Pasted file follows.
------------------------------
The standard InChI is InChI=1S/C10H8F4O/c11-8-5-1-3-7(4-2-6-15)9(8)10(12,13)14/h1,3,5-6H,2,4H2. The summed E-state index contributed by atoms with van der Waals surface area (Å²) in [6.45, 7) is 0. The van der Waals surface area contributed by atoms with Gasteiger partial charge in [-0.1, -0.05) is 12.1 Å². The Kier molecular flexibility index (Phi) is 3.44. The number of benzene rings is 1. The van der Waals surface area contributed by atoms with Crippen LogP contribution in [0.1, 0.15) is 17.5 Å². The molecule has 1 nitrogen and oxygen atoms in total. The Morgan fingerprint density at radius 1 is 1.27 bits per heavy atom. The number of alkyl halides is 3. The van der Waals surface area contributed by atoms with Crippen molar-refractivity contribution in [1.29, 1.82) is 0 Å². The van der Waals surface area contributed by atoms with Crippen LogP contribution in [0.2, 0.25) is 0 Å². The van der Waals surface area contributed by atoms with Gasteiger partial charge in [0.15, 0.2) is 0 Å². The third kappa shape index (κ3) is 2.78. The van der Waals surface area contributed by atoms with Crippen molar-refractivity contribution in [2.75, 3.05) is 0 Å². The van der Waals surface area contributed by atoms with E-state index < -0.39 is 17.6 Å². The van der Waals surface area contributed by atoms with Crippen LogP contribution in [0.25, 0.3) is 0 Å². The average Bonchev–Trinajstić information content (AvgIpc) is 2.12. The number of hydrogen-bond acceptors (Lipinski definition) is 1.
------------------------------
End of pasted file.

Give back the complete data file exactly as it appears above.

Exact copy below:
The standard InChI is InChI=1S/C10H8F4O/c11-8-5-1-3-7(4-2-6-15)9(8)10(12,13)14/h1,3,5-6H,2,4H2. The summed E-state index contributed by atoms with van der Waals surface area (Å²) in [6.45, 7) is 0. The van der Waals surface area contributed by atoms with Gasteiger partial charge in [-0.1, -0.05) is 12.1 Å². The Kier molecular flexibility index (Phi) is 3.44. The number of benzene rings is 1. The van der Waals surface area contributed by atoms with Crippen LogP contribution in [0.1, 0.15) is 17.5 Å². The molecule has 1 nitrogen and oxygen atoms in total. The Morgan fingerprint density at radius 1 is 1.27 bits per heavy atom. The number of alkyl halides is 3. The van der Waals surface area contributed by atoms with Crippen molar-refractivity contribution in [1.29, 1.82) is 0 Å². The van der Waals surface area contributed by atoms with Crippen LogP contribution in [0.2, 0.25) is 0 Å². The van der Waals surface area contributed by atoms with Gasteiger partial charge in [0.15, 0.2) is 0 Å². The third kappa shape index (κ3) is 2.78. The van der Waals surface area contributed by atoms with Crippen molar-refractivity contribution in [2.75, 3.05) is 0 Å². The van der Waals surface area contributed by atoms with E-state index < -0.39 is 17.6 Å². The van der Waals surface area contributed by atoms with Crippen LogP contribution in [0.25, 0.3) is 0 Å². The average Bonchev–Trinajstić information content (AvgIpc) is 2.12. The number of hydrogen-bond acceptors (Lipinski definition) is 1.